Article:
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Mark P. Murphy
Educational Leadership
The Pennsylvania State University

Monday, October 13, 2008

Disaster Avoided

"Disaster Avoided"

Note: This narrative was authored by JTW and posted by the blog administrator.

It was approximately 8:05 a.m. in the morning. School had just begun. The resuscitation of the pledge of allegiance and the moment of silence was completed in each classroom of the school. As I prepared to leave my office to begin a formal observation of a teacher, Mrs. Light came rushing into the office. She looked at me and said, “I do not know what to do about this so I am bringing it to your attention.” She opened the palm of her hand to reveal a 22 caliber bullet!

I immediately asked her where she found it. She explained that as she was closing her door to begin class she found it laying directly outside her door on the floor. I began to think furiously as to what my next move should be. Is there a possibility that there is a student in the building with a gun? Are they planning on using it to harm another student or a teacher or possibly me? Are they already executing a plan somewhere inside the building? I calmly said thank you to Mrs. Light and told her that I would take care of the situation immediately and asked her to return to her room.

I immediately called the Superintendent to inform him of the situation. He was not in the district that day, of course, but he asked me to get the administrative team to my building as soon as possible and together we would discuss what course of action needed to be taken to ensure the safety of all involved. As I was waiting for the administrative team to convene I decided to notify the school over the intercom to stay in their classrooms until further notice and asked the teachers to be certain to lock their doors from the outside. I could not take the chance of having someone enter a classroom and begin a shooting spree; all I could think about was the incident at Columbine High School.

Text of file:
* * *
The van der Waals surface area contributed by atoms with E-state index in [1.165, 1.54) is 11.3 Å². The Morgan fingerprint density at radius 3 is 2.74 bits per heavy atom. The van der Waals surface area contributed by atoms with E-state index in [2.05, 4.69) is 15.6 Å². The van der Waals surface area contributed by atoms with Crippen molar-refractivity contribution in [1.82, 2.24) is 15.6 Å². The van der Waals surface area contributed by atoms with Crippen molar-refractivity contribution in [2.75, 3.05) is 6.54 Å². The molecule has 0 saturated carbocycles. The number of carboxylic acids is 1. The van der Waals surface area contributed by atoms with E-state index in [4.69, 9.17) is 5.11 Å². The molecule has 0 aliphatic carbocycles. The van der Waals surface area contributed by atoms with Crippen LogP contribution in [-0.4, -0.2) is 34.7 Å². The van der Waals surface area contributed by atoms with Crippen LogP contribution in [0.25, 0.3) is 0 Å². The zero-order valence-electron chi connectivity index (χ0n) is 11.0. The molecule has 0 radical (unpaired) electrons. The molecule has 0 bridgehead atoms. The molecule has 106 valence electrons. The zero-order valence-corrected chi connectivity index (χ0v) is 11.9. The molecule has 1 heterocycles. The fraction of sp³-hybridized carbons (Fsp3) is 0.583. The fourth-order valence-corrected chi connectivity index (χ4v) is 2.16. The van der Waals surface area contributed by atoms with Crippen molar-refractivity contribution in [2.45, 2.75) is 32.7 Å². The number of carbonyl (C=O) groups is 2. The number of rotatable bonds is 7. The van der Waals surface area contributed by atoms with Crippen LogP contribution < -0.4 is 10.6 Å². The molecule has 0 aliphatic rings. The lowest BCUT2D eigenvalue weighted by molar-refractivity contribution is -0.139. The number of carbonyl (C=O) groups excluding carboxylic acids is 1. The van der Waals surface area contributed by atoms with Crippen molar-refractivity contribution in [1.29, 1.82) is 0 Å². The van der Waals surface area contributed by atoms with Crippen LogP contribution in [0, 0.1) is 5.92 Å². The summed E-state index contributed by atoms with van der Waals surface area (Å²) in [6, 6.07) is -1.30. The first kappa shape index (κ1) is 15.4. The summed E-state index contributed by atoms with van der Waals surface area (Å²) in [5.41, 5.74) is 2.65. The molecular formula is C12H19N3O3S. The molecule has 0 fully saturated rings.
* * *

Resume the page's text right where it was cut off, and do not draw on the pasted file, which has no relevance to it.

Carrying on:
I directed the custodian to check all exterior doors to ensure the security of the building. Anyone who came to the main office door was allowed to enter but was asked to remain in the office. I was certain that as soon as all of the administrators from other buildings began arriving at my building that the office staff would realize that this was not going to be an ordinary day.

At approximately 8:30 a.m. we convened a conference call in my office with the Superintendent. Together, as a team, we collaborated on what was our next move. Police, both state and local were notified as well as the Sussex County bomb squad. We requested the bomb dog be brought from the Sussex County into the building to make sure that we did not have a gun in the school that possibly had already been fired. We also decided that we would collectively search all rooms, available space in the school as well as students and their lockers. Basically we decided that it was necessary to make a sweep of the entire building inside and out, for it was the only way to ensure the safety for everyone inside the school.

An announcement was made over the loud speaker that everyone would need to stay in their classrooms until further notice and any classroom emergencies should be called into the main office. We knew that we were under a time constraint due to the amount of building space we needed to search and the amount of students and their lockers that would need to be searched. There was also a time constraint due to students and teachers being locked in rooms without food, water and bathroom facilities.

At approximately 8:45 a.m. we began to search all areas including lockers, rooms, and students. We began in the front hallway where the 22 caliber was initially found and systematically went through each hallway, room and locker one at a time. The local police provided us with metal detecting wands to use to scan the students. At approximately 9:35 a.m. the Sussex County police dog arrived and was taken through the building to alleviate fears of a fired weapon. The building both inside and out was determined to be safe and by approximately 11:00 a.m. all students were able to move about freely and classes resumed for the remainder of the day.

A letter was drafted, as per the Superintendent’s request, explaining the incident. I was very relieved that this seemed to be an isolated incident, possibly a bullet that fell out of a student’s pocket that was left there from a weekend of hunting.